The final images of Super Bowl Sunday have been processed with Aaron Rodgers ascendant, the Green Bay Packers' decision-makers vindicated and coated in confetti, Mike Tomlin and his Steelers stoic in defeat and the odd proclamation that Vince Lombardi was coming home (a new and tinny slogan). The NFL season is over, and Green Bay captured the Super Bowl stirringly, mimicking the surprising, dominant championship run of the San Francisco Giants just a few months earlier. The Packers, who had to play for their lives in the weeks leading up to the postseason, went on the road as the lower seed and handled all challengers without much suspense.
As the Packers celebrated not just a championship but a season in which they lost six times -- the grandest margin of defeat being four points (twice) -- an overheated narrative of Armageddon hovered over the NFL. A labor confrontation almost certainly will occur in the coming weeks, and 2010 was indeed pivotal as the "Year of the Concussion." But whether or not the players are locked out, strike or both, and whether or not football has reached its critical mass in terms of the amount of punishment the human body can take, there will be professional football again in September or at some more distant future date. The price remains to be negotiated.
From a macro and individual perspective, this NFL season was a rousing success. The real question might be less about what is happening in the boardrooms at the NFL offices in New York and the union headquarters in Washington and more about both sides fully appreciating that this past season solidified the NFL's hold on the public. Fans embraced the game, barely blinking at the checkered off-field records of some stars and the trauma-inducing violence on the field, and watched in record numbers.
The legends were legendary. The Packers and Steelers blended history with the contemporary. Perhaps the two most venerable and loyal fan bases showed no rust on the national stage, producing the highest-rated and richest Super Bowl ever. There have been 45 Super Bowls. The Packers have played in five, won four. The Steelers have played in eight, won six. The two have combined to appear in 27 percent of the modern championships played in the sport.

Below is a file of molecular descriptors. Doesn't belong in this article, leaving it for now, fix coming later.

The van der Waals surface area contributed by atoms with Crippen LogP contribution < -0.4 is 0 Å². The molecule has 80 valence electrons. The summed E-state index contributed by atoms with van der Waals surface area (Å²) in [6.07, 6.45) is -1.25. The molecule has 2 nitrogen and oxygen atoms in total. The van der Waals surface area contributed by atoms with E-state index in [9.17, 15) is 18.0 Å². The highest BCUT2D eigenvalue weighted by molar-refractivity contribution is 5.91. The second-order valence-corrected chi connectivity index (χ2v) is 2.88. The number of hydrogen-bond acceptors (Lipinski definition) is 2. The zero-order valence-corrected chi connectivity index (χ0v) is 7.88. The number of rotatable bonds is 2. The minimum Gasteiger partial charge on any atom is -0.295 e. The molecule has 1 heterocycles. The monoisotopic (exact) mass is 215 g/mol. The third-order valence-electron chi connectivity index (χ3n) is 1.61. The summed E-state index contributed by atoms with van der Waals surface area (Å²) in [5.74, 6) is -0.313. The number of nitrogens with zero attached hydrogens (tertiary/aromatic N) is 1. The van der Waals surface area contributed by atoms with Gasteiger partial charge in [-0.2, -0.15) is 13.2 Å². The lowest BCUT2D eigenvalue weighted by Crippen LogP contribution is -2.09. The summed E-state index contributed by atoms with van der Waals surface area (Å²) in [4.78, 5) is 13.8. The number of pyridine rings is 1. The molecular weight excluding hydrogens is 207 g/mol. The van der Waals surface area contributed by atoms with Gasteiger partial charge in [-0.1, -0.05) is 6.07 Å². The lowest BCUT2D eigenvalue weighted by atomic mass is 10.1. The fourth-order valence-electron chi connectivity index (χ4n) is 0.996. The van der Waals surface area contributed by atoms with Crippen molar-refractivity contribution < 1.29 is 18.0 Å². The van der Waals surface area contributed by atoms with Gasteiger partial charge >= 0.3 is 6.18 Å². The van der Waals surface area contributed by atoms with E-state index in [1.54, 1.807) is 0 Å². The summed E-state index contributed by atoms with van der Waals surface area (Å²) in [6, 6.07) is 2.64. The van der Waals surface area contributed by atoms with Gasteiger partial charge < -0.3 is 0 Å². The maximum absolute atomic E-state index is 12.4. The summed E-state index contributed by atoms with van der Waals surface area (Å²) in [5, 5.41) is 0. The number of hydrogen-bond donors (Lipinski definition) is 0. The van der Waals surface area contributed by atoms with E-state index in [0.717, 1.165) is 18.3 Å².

The showcase could have used some moderation. It appears that the Super Bowl as an event might have reached its saturation point of commercials, pyrotechnics and excess, but the game on the field was an extension of the regular season. The league has succeeded in creating parity, evidenced by the return of the Kansas City Chiefs and Tampa Bay Buccaneers. At the same time, big-time, big-market teams in Philadelphia, New England and Chicago have balanced the annual surprise playoff team, which just might be the Detroit Lions (gasp!) next season.
The league also can savor something it hasn't had much of in the past 45 years: simultaneous championship-level teams in New York. The Jets have played in the AFC title game the past two years, their rivalry with the Patriots heightened by the contrasts in style. If the Patriots do not fear the Jets, or respect their "Hard Knocks" ways, New England must respect them as an opponent on the field. The Giants, less than five years removed from a championship themselves, won 10 games this season and missed the playoffs on the season's final day.